Lure Of Foreign Markets

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Lure Of Foreign Markets
Bhavesh Sanghvi - 06 October 2020

Risk-return profile of an investment portfolio is optimised through a reasonable amount of diversification in asset classes and the sub-asset classes to which the exposure is taken. In equity, this diversification may be achieved by investing in different market caps, sectors or specific themes. One such diversification that is becoming popular is international investments or foreign currency investments.

The fundamental principle - the risk profile - is quite different from Rupee-based or domestic investments. While making overseas investments, one converts Rupee into foreign currency to buy assets, say, equity. While selling or redeeming the investments the reverse conversion happens. During such conversions, forex risk comes in, depending upon whether the Rupee is stronger or weaker, in relation to the original position. If Rupee is weaker then you make a currency gain, and if Rupee is stronger, then there is a currency loss. In the case of pure Rupee-based investments, the only risk that you have is market or price risk.

There has been a consistent depreciation in the Rupee against the US Dollar and other majors, in the last three decades. While this depreciation used to be around 5 per cent in earlier decades, it has come down to around 2 to 3 per cent, per annum in the recent years. This reduction in depreciation adds to returns. Besides, major markets like the US equity have been doing well in the last few years because the economy was doing well, and corporate profitability surged. There is a significant amount of profits, which US corporates make in other countries and this also helps the local equity. The asset movement to US Dollar is a normal phenomenon as the currency enjoys a safe haven status.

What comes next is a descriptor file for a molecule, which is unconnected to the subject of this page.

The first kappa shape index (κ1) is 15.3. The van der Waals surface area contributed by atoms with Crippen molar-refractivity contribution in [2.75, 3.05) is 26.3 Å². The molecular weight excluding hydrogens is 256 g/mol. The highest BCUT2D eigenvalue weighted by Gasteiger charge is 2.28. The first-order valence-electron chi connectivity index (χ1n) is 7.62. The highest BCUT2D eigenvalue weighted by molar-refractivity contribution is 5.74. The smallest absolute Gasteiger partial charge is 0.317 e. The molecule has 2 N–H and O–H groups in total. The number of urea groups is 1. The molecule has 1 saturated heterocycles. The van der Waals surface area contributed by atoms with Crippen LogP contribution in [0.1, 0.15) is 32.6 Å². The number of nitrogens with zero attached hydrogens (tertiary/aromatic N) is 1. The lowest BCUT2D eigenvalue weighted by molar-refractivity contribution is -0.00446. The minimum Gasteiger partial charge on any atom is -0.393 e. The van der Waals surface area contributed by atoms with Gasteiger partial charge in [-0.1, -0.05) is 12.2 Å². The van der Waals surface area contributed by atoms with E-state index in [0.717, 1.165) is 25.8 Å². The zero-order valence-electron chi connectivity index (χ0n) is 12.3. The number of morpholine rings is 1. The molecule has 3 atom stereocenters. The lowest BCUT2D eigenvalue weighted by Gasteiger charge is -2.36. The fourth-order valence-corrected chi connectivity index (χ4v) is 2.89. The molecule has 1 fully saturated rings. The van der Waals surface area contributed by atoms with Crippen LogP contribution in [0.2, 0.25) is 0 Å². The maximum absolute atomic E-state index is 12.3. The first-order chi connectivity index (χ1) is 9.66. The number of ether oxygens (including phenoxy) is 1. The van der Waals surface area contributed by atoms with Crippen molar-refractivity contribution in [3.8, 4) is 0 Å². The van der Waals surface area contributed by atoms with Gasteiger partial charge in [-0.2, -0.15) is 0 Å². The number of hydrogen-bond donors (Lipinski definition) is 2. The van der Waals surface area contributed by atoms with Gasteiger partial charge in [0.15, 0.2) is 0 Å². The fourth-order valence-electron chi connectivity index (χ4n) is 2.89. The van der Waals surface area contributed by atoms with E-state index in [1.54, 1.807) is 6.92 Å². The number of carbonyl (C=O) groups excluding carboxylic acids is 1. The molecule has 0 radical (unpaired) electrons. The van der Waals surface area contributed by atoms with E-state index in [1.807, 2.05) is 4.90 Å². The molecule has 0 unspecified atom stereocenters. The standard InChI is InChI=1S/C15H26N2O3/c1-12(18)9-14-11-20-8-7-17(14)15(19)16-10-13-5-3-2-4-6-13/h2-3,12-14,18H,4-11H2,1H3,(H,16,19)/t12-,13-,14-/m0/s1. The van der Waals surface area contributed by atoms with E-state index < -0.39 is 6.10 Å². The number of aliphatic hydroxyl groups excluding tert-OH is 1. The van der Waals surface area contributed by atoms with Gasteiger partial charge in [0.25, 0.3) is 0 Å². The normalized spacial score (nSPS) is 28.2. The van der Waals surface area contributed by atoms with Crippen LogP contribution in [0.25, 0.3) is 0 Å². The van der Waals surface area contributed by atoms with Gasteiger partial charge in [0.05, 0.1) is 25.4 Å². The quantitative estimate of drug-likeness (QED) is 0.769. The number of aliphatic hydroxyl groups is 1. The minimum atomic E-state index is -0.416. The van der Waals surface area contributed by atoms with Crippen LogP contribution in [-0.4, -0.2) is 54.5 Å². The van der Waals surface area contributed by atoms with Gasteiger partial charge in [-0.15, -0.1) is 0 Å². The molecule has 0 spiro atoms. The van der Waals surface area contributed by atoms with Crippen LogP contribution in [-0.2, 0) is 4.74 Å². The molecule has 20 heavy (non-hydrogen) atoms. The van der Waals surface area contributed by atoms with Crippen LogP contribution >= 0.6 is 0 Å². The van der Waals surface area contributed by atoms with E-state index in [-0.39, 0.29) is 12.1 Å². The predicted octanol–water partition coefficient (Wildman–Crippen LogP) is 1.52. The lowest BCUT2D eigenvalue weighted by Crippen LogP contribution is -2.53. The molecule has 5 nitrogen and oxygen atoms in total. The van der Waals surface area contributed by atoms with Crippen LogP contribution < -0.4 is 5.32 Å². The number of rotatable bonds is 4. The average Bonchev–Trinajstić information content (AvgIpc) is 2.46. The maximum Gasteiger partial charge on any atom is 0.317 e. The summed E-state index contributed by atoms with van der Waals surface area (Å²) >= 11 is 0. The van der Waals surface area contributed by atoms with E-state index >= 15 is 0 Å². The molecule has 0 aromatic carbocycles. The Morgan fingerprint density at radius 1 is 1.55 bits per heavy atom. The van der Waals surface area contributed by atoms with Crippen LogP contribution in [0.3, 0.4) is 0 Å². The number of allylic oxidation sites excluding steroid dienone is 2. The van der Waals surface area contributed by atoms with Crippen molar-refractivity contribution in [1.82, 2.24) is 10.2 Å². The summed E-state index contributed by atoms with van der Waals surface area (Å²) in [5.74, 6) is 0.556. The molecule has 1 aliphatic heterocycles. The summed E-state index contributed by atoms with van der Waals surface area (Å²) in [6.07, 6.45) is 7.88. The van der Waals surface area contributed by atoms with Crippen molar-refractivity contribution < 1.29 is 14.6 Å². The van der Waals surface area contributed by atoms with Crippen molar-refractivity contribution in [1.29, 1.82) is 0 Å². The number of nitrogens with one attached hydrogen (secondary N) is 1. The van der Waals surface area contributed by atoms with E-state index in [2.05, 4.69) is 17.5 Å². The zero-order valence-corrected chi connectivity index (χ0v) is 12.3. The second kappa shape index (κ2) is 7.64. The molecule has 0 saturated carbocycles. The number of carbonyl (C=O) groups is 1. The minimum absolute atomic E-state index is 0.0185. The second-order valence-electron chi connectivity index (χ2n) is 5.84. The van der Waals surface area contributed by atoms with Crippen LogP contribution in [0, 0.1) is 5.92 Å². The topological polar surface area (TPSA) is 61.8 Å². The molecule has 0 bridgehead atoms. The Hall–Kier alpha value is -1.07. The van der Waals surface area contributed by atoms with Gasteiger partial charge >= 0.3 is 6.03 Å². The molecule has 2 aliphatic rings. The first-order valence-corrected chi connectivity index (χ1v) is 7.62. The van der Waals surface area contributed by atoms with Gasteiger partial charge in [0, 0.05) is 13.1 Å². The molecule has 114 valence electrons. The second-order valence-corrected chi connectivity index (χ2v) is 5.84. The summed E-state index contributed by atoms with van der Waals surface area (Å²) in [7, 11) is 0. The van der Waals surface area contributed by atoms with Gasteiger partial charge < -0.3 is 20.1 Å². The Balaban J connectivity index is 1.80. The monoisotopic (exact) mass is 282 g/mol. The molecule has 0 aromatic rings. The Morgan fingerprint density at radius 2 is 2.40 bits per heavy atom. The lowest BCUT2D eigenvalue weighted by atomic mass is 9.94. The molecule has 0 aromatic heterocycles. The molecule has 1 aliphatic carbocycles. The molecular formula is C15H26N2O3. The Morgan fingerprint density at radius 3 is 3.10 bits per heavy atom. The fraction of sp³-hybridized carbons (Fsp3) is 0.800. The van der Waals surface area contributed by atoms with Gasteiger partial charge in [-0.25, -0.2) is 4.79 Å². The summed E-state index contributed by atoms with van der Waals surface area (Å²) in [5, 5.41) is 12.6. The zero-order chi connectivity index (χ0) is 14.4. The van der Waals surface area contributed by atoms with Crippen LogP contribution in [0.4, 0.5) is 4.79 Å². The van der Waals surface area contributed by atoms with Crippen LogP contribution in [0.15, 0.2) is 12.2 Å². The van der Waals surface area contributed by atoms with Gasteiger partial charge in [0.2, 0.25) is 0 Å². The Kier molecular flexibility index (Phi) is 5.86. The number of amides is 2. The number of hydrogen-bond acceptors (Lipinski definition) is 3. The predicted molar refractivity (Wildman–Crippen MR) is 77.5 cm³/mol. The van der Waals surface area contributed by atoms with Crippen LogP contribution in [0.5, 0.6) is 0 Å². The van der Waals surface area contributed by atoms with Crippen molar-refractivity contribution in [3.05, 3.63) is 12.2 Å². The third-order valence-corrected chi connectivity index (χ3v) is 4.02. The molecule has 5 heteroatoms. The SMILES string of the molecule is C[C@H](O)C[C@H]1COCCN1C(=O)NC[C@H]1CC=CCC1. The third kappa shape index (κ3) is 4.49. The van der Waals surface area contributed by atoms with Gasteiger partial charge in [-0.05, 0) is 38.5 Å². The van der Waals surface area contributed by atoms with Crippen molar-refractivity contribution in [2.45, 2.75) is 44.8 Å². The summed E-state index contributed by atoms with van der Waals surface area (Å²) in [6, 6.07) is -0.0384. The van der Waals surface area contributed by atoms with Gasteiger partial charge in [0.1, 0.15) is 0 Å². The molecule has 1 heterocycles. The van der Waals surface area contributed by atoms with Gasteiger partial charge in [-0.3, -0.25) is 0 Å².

There are multiple avenues in international investments like investing directly into overseas equity, dedicated mutual fund schemes, Liberalized Exchange Rate Management System (LERMS) facility to the tune of $250,000 in Alternative Investment Funds (AIFs) or commodity or real estate products.

While investing in stocks, one needs to know the scrip selected and the sector offer sufficient comfort in the long term. Quite often, one may be swayed by the price movements looking at a Tesla, Apple, or Walmart. The recent fall in the tech stocks emanated from the feeling that they may be overvalued or relatively more expensive.

In the mutual fund space, there are US-centric funds as diversified funds, which invest into multiple countries and currencies. Some have done extremely well in the last two to three years. Even with the fall in economy and markets due to the pandemic, the markets have bounced back. The economy, which is in a bad shape, is yet to catch up with the pace of the markets in a meaningful way, may be in another three to four quarters.

The amount of $2,50,000 is a limit that is freely available for those who want to invest abroad. It is an act of diversification and the portfolio allocation may be anything between 5 to 10 per cent.  

In disciplined international investing, it is useful that advice is sought from experienced wealth managers as these products differ in terms of exposure, efficiency and cost structure. Funds which have exposure to US and Europe have done a shade better than plain US funds. Products from the ETF space too have done quite well, and are cost efficient.

Investments in international funds and products are likely to rise as India integrates itself with the rest of the world, and those who diversify intelligently are going to benefit over time.

The government introduced a 5 per cent tax deducted at source on foreign remittances, which may act as a disincentive for those who make or wish to make international investments. It may be helpful if the rate is reduced to keep the momentum in international investing alive.

The author is CEO, Emkay Wealth Management

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